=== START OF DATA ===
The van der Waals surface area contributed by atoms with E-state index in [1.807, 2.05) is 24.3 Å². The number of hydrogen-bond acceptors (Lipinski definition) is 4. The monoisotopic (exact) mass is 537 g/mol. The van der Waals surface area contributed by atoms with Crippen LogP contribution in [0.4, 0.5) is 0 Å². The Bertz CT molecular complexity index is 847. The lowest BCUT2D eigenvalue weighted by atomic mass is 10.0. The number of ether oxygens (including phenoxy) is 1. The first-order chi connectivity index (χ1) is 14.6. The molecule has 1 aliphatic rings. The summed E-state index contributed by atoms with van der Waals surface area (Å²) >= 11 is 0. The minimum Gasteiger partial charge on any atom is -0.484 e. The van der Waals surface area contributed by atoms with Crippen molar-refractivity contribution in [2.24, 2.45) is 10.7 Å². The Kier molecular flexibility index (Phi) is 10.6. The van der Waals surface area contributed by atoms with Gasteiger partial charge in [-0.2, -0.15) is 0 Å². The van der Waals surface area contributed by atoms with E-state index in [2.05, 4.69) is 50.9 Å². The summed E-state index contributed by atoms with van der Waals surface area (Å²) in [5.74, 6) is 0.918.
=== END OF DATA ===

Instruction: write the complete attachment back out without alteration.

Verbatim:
The van der Waals surface area contributed by atoms with E-state index in [1.807, 2.05) is 24.3 Å². The number of hydrogen-bond acceptors (Lipinski definition) is 4. The monoisotopic (exact) mass is 537 g/mol. The van der Waals surface area contributed by atoms with Crippen LogP contribution in [0.4, 0.5) is 0 Å². The Bertz CT molecular complexity index is 847. The lowest BCUT2D eigenvalue weighted by atomic mass is 10.0. The number of ether oxygens (including phenoxy) is 1. The first-order chi connectivity index (χ1) is 14.6. The molecule has 1 aliphatic rings. The summed E-state index contributed by atoms with van der Waals surface area (Å²) >= 11 is 0. The minimum Gasteiger partial charge on any atom is -0.484 e. The van der Waals surface area contributed by atoms with Crippen molar-refractivity contribution in [2.24, 2.45) is 10.7 Å². The Kier molecular flexibility index (Phi) is 10.6. The van der Waals surface area contributed by atoms with Gasteiger partial charge in [-0.2, -0.15) is 0 Å². The van der Waals surface area contributed by atoms with E-state index in [2.05, 4.69) is 50.9 Å². The summed E-state index contributed by atoms with van der Waals surface area (Å²) in [5.74, 6) is 0.918.